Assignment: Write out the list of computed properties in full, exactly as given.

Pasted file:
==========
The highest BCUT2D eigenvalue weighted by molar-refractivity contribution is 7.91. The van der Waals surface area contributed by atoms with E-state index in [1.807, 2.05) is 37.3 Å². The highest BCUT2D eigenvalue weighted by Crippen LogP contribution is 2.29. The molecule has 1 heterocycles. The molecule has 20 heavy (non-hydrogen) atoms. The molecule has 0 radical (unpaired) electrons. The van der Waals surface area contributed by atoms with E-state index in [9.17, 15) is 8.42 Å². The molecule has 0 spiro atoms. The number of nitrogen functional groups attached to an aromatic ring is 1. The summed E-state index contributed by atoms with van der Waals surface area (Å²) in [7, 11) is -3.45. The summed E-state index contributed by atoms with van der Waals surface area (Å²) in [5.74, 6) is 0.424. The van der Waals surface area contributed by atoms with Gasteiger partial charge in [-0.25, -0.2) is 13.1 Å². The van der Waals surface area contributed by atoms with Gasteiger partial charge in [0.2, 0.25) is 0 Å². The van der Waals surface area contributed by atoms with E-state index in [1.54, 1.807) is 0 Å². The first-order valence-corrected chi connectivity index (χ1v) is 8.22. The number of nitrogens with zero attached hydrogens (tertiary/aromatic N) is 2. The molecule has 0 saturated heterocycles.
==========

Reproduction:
The highest BCUT2D eigenvalue weighted by molar-refractivity contribution is 7.91. The van der Waals surface area contributed by atoms with E-state index in [1.807, 2.05) is 37.3 Å². The highest BCUT2D eigenvalue weighted by Crippen LogP contribution is 2.29. The molecule has 1 heterocycles. The molecule has 20 heavy (non-hydrogen) atoms. The molecule has 0 radical (unpaired) electrons. The van der Waals surface area contributed by atoms with E-state index in [9.17, 15) is 8.42 Å². The molecule has 0 spiro atoms. The number of nitrogen functional groups attached to an aromatic ring is 1. The summed E-state index contributed by atoms with van der Waals surface area (Å²) in [7, 11) is -3.45. The summed E-state index contributed by atoms with van der Waals surface area (Å²) in [5.74, 6) is 0.424. The van der Waals surface area contributed by atoms with Gasteiger partial charge in [-0.25, -0.2) is 13.1 Å². The van der Waals surface area contributed by atoms with Gasteiger partial charge in [0.2, 0.25) is 0 Å². The van der Waals surface area contributed by atoms with E-state index in [1.54, 1.807) is 0 Å². The first-order valence-corrected chi connectivity index (χ1v) is 8.22. The number of nitrogens with zero attached hydrogens (tertiary/aromatic N) is 2. The molecule has 0 saturated heterocycles.